What do you like to do when you're having a good day? Tell me in the comments!

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  1. I, too, suffer from many illnesses and my roommate/soon-to-be ex-husband keeps telling me that I need to stop taking do many medications (I take about 17, including 3 for COPD) and that I need to get more exercise, that I would feel so much better if I just exercised. I've tried time and again, each medication is for a different ailment. He doesn't get it. I've also tried telling him that I'll have my good days and bad days and unfortunately, the bad days outnumber the good days. He just doesn't get it. That's okay, I'll probably be looking for a new roommate when I get home (a good friend paid for my round-trip ticket and I'm staying at his house on Hawaii). Since I've been gone (got here June 7th), Joe, my "roommate" has been doing things he shouldn't and he's lied through his teeth too many times (my sister lives on same mobile home park plus I'm friends with my next door neighbor who keep me updated plus I found out he cashed a check that I had told him to deposit into three checking account and don't touch it. He cashed out the same day got it and then tried telling me that he left it in his pants pocket and when did the wash, the washer shredded the check. He doesn't know that I know the truth and when I get home (August 31st), the s**t is going to hit the fan!!

    1. After my doctors appointment yesterday, I will actually begin taking five more medications next week. I completely understand what that's like. Unfortunately, there isn't one medication that takes care of everything, so each one is essential. It's hard dealing with people that don't understand the process or what we go through, but it's just something that we have to do. Hopefully over time, you will be able to surround yourself with loving, supportive, and understanding individuals 😊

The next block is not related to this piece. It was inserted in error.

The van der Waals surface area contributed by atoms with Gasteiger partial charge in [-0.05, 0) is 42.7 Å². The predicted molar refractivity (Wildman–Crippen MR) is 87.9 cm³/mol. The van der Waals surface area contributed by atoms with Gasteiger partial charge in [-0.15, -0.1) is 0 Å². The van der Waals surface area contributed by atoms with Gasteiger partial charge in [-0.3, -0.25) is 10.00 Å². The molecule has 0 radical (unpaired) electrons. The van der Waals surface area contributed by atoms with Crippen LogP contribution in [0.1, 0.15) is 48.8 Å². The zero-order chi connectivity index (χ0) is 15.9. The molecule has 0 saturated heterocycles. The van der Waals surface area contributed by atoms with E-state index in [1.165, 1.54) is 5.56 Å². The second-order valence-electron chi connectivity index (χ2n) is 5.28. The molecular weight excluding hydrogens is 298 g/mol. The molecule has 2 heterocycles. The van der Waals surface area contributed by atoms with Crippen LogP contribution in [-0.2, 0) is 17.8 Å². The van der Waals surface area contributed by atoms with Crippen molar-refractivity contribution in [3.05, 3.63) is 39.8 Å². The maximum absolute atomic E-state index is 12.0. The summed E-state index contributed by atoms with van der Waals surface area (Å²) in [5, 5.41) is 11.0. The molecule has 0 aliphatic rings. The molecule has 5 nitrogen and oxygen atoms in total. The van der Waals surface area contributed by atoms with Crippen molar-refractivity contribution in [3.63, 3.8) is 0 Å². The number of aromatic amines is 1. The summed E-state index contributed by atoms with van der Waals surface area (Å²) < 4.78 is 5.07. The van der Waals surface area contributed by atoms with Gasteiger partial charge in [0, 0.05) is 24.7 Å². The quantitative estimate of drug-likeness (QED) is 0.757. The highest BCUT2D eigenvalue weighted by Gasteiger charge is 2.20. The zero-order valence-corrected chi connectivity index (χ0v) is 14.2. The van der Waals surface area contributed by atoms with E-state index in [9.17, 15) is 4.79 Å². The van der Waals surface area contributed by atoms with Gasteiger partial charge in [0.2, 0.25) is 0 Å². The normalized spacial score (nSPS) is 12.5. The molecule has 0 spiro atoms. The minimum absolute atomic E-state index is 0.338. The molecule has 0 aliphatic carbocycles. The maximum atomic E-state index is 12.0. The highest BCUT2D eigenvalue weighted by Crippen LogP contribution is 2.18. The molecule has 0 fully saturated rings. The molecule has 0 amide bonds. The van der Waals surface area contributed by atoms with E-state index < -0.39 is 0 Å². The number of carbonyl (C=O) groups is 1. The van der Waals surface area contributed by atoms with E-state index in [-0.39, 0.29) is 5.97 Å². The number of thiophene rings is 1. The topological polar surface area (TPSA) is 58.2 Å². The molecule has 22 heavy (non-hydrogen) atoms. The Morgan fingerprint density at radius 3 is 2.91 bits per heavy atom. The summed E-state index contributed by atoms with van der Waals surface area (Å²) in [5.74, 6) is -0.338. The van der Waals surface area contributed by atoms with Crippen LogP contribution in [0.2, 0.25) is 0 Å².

2. When I'm having a good day, I like to knit. I've made several sweaters and have many projects going at the same time. Due to my MDD (major depressive disorder), those days are far and few between, which saddens me because I used to love knitting or crocheting. I also like to read and am trying to read as much as possible since I was diagnosed last year with AMD. I have the dry kind, which the doctor told me was the kind they can't operate on and so I'm slowly going blind. She suggested certain eye drops, a very expensive vitamin I could take (yeah right, on Social Security, I don't think so) and to eat green leafy vegetables but a friend of mine on Facebook said that all green veggies would work, too.
    If I'm feeling up to it, I also like to bake. I've got all kinds of recipes from my grandmother (who was an awesome baker) and love baking cookies or cakes that she used to make (how I miss her goodies, she passed away in 1978).

    1. I'm sorry to hear about your AMD. One of the medications I'm currently taking has the possibility of eye toxicity, so I'm consistently getting check ups. Of course, that also means purchasing new glasses every 6 months. I hope that you're eyes go more slowly than they think they will, giving you the opportunity to enjoy your good days.

      I also love to bake and I learned from my great grandmother. She's the kind that has drawers full of cook books and purchases every cooking/baking device on QVC. It's because of her that I have a waffle maker and a perfect brownie baking pan. Gotta love grandmas 😄